| When a director debuts with a movie like Sethu, it is impossible not to look forward to
his subsequent efforts with anything less than complete enthusiasm. Bala's next effort
Nandha was well-made but more than a little disappointing compared to its
predecessor. But the director has regained a lot of the lost ground with his third effort Pithamagan. With
unique characterization, tremendous performances and a smooth screenplay, the movie offers a satisfying
experience to the discerning viewer willing to go along with its unhurried pace and stark, serious storyline.
Sithan(Vikram), the undertaker in a cemetery, is a social outcast with no contact with the civilized world. Into
his life comes Sakthivel(Surya), a fast-talking, glib fraudster. The two first meet in jail, Sithan ending up there due
to his association with the owner of a large ganja farm and Sakthi, due to being caught redhanded in
his latest fraud. Gomathi(Sangeetha), a goodhearted ganja seller cares for both of them while
Manju(Laila) is the one responsible for landing Sakthi in jail after being at the receiving end of a few of his
capers. When Sithan realises that another soul exists in the world to care about him, his world begins to
revolve around Sakthi too.
Through Vikram, Bala creates one of the most unique characters in Tamil cinema. The role of the undertaker, cut off
from the world and with only corpses for friends, is wonderfully designed. Only a very thin line separates Vikram from
being an animal and Bala stresses this at several points throughout the movie. When we see Vikram growl, beat up anyone
who as much as lays a hand on him, charge through the forests and provide undying loyalty to the person who
cares for him, we realise that Vikram is a human being only physically. The way he deals with Mahadevan in the end
confirms this. The way Bala has shaped the character is a triumph.
Movies about friendship have been many in Tamil cinema but I cannot recall one about friendship between two such
mismatched human beings. The bond between Vikram and Surya is almost poetic and is developed smoothly and naturally.
The situations that bring the two closer together are in keeping with both their characters and every emotion, be it Surya's
agony at the act Vikram performs without realising its magnitude or Vikram's silent discomfort at Laila's closeness with
Surya, is brought out naturally. And Bala never misses a chance to bring a smile to our lips either. The way Surya uses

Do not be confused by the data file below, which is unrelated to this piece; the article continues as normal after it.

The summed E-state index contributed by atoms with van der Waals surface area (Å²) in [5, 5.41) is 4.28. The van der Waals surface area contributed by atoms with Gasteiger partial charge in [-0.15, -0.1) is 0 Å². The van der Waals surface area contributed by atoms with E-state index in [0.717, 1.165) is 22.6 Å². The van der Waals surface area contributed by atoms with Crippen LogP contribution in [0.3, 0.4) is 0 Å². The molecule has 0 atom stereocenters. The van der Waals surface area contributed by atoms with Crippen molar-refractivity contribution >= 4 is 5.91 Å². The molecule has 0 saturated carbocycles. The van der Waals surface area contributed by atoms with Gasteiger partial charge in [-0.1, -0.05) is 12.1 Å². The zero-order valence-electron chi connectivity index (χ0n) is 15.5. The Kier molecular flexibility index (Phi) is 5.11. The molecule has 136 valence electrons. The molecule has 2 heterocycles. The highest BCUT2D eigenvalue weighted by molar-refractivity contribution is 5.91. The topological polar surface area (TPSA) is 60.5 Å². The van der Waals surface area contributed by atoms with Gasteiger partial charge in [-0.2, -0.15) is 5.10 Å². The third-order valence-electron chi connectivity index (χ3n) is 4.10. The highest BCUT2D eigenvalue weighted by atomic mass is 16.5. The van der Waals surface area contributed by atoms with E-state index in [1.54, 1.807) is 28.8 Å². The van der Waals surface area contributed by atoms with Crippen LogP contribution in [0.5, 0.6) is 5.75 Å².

Vikram's instinctive anger to snap at others is always funny.
The relation between Surya and Laila, which had been developed so wonderfully during the tiffs between them, loses all
its believability the moment she falls in love with him. And the reason she falls for him? Because he didn't choose to escape
by ripping her dress off embarassing her! And her family, which seems so protective of her when she put Surya in jail, is
nowhere in the picture as she seems to spend every moment with him. The climax drags on a little too long. While that by
itself is no crime, it seems designed to showcase Vikram acting talents rather than for a valid reason. And the end itself
has Sethu's shadow hanging over it.
With such strong characters and a character-driven storyline, the movie's success or failure depends on the performances
of its actors. And every performer in Pithamagan, whether in a big or small role, responds beautifully. Vikram
pretty much lives the role of the undertaker. With dry and streaked hair, dirty teeth and torn clothes, he looks the part
and though he doesn't utter a word (except for the song that accompanies every cremation), he conveys everything through
his expressions and body language. Just the way he runs - arms stationary - is a sight to behold. In direct contrast is
Surya, who is pretty much the life of the movie. The usually quiet actor exhibits a different persona and succeeds remarkably.
His monologues make us laugh every time and his affection for Vikram is entirely believable. Laila, who has been one-dimensional
is all her movies so far, shows a lot more range here. Her high-pitched screams, accompanied by lying down and flailing her
arms and legs, are very funny and she gets a change to emote in the later portions too. Sangeetha(formerly Rasika) creates
a sympathetic character while Mahadevan is makes us cringe with his cold-bloodedness.
Ilaiyaraja adds unmeasurable strength to many of the scenes with his background music. Ilankaathu Veesuthu... is
a wonderfully melodious number and is a welcome relief from recent songs that have all tended to sound the same.
Adadaa... and Piraiye... are more philosophical but contain some wonderful lyrics. Simran has a rather
different 'item' number where she dances(along with Surya) to a medley of old songs.